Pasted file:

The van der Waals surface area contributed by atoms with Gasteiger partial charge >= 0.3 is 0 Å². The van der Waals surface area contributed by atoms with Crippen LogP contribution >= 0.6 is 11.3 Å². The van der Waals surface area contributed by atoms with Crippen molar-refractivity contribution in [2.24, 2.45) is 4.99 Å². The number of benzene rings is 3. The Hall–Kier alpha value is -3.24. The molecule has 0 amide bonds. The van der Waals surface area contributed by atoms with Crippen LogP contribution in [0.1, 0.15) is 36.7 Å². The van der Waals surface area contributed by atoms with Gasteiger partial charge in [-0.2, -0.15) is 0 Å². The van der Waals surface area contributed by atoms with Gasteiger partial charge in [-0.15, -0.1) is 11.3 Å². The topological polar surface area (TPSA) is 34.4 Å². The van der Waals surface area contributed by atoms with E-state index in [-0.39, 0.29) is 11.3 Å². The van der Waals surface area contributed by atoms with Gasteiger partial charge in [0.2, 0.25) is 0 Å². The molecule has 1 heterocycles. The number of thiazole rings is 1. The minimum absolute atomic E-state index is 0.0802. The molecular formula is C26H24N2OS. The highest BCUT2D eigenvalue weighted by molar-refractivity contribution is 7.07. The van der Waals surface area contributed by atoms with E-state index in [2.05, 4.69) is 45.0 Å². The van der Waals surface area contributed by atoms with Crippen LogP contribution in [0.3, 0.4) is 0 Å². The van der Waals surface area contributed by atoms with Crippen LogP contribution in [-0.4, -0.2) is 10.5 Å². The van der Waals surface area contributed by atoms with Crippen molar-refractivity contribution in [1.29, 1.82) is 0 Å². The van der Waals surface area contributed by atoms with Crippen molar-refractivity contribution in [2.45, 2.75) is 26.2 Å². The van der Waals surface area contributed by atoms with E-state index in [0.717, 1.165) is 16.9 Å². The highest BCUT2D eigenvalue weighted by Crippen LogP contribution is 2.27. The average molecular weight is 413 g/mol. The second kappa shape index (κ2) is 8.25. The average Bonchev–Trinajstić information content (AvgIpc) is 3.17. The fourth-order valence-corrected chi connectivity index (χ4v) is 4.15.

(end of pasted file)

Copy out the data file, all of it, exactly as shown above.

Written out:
The van der Waals surface area contributed by atoms with Gasteiger partial charge >= 0.3 is 0 Å². The van der Waals surface area contributed by atoms with Crippen LogP contribution >= 0.6 is 11.3 Å². The van der Waals surface area contributed by atoms with Crippen molar-refractivity contribution in [2.24, 2.45) is 4.99 Å². The number of benzene rings is 3. The Hall–Kier alpha value is -3.24. The molecule has 0 amide bonds. The van der Waals surface area contributed by atoms with Crippen LogP contribution in [0.1, 0.15) is 36.7 Å². The van der Waals surface area contributed by atoms with Gasteiger partial charge in [-0.2, -0.15) is 0 Å². The van der Waals surface area contributed by atoms with Gasteiger partial charge in [-0.15, -0.1) is 11.3 Å². The topological polar surface area (TPSA) is 34.4 Å². The van der Waals surface area contributed by atoms with E-state index in [-0.39, 0.29) is 11.3 Å². The van der Waals surface area contributed by atoms with Gasteiger partial charge in [0.2, 0.25) is 0 Å². The molecule has 1 heterocycles. The number of thiazole rings is 1. The minimum absolute atomic E-state index is 0.0802. The molecular formula is C26H24N2OS. The highest BCUT2D eigenvalue weighted by molar-refractivity contribution is 7.07. The van der Waals surface area contributed by atoms with E-state index in [2.05, 4.69) is 45.0 Å². The van der Waals surface area contributed by atoms with Crippen LogP contribution in [0.3, 0.4) is 0 Å². The van der Waals surface area contributed by atoms with Crippen LogP contribution in [-0.4, -0.2) is 10.5 Å². The van der Waals surface area contributed by atoms with Crippen molar-refractivity contribution in [1.29, 1.82) is 0 Å². The van der Waals surface area contributed by atoms with Crippen molar-refractivity contribution in [2.45, 2.75) is 26.2 Å². The van der Waals surface area contributed by atoms with E-state index in [0.717, 1.165) is 16.9 Å². The highest BCUT2D eigenvalue weighted by Crippen LogP contribution is 2.27. The average molecular weight is 413 g/mol. The second kappa shape index (κ2) is 8.25. The average Bonchev–Trinajstić information content (AvgIpc) is 3.17. The fourth-order valence-corrected chi connectivity index (χ4v) is 4.15.